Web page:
• ‘Mr Williams, who was educated in Wakefield and graduated from Kings College, London, was articled in Oldham and qualified as a solicitor in 1961.’
    • ‘So she took a law degree at Hull University, went on to York College of Law and was articled to Ashworth Tetlow & Co in York.’
    • ‘In March 1868 he was articled to Samuel Way and at the age of twenty-three admitted to practice law at the South Australian Bar.’
    • ‘A graduate of York College of Law, Mr Corrie was articled for three years and worked for a number of firms, specialising in traffic accident casework.’
    • ‘Dickens was not articled, but worked as a humble ‘writing clerk’, a position which did not necessarily promise a radiant future in the legal profession.’
    • ‘The cost of teaching young lawyers and articling students is not a cost which should necessarily be passed on to clients.’

Phrases

    an article of faith
    • A firmly held belief.

      ‘it was an article of faith with this circle that women must free themselves’
      • ‘A creed is meant to summarize the explicit teachings or articles of faith, to imbed and thus protect and transmit the beliefs.’
      • ‘Their conviction rests on seven articles of faith, carefully passed from person to person at all levels of the black community.’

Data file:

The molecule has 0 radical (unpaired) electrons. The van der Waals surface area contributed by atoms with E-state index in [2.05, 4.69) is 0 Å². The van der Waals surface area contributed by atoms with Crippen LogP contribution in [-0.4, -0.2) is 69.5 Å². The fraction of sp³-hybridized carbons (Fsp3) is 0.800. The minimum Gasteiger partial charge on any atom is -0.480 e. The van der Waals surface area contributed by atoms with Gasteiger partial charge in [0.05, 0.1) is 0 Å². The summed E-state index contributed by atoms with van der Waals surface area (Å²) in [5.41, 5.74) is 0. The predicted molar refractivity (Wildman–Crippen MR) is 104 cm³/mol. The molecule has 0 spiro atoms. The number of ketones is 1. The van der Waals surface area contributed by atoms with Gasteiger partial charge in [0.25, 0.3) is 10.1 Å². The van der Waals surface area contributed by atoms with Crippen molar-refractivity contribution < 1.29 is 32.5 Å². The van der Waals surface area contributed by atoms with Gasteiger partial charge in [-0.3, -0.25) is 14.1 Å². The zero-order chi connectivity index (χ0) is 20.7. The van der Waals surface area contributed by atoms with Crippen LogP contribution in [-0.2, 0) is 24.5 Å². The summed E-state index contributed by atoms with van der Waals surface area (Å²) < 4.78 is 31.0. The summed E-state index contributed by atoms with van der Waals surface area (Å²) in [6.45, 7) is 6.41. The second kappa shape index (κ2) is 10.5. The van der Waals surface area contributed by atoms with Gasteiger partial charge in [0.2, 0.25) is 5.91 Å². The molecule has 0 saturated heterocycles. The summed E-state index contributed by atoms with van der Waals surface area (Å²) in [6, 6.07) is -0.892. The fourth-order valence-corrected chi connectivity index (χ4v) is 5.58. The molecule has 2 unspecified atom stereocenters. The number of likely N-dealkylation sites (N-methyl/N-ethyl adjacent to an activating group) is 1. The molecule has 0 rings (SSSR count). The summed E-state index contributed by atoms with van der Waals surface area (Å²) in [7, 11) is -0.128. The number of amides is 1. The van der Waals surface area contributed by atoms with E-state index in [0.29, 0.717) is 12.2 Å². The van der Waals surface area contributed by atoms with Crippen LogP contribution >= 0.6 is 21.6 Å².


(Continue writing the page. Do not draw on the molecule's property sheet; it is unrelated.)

• ‘It's become an article of faith among environmentalists, the idea of the Ecological Indian.’
      • ‘My experience is that the two propositions set forth in the preceding paragraph are articles of faith among this crowd.’
      • ‘The plan has become almost an article of faith for business leaders and business friendly commentators.’
    the finished article
    • Something that is complete and ready for use.

      ‘the ground is beginning to look like the finished article’
      • ‘Jason was outstanding then, and although he would be the first to acknowledge that he is not yet the finished article, I have no doubt that he can go on to become it.’
      • ‘Every child had a hand in either designing or painting the finished article, made possible through support from the York Community Pride Challenge Fund and the Joseph Rowntree Housing Trust.’
      • ‘You may not be able to see the finished article until later but when you do it is exactly what you wanted.’
      • ‘The superimposed computer-generated image above shows what the finished article might look like. Plans and drawings are included in the price.’
      • ‘He said he would like to come back and see the finished article, and we will certainly be inviting him to do that.’
    the genuine article
    • A person or thing considered to be an authentic and excellent example of their kind.

      ‘he recognized the genuine article when he saw it’
      • ‘Janice and Alison go to great lengths to ensure they sell the genuine article, which comes with a certificate of authenticity.’
      • ‘Before Reverend Horton Heat even settles into answering questions, you quickly realize that he is the genuine article.’
      • ‘He said: ‘The public has the right to know that what they buy is the genuine article.’’
      • ‘On Tuesday, the restaurants that have passed the trading standards test were granted membership to the Surrey Curry Club, which will endorse their food as being the genuine article.’
      • ‘However, if one mark of the true artist is the willingness to take risks and to venture into uncharted territory, then Churchill is the genuine article.’

Origin

Middle English (denoting a separate clause of the Apostles' Creed): from Old French, from Latin articulus ‘small connecting part’, diminutive of artus ‘joint’.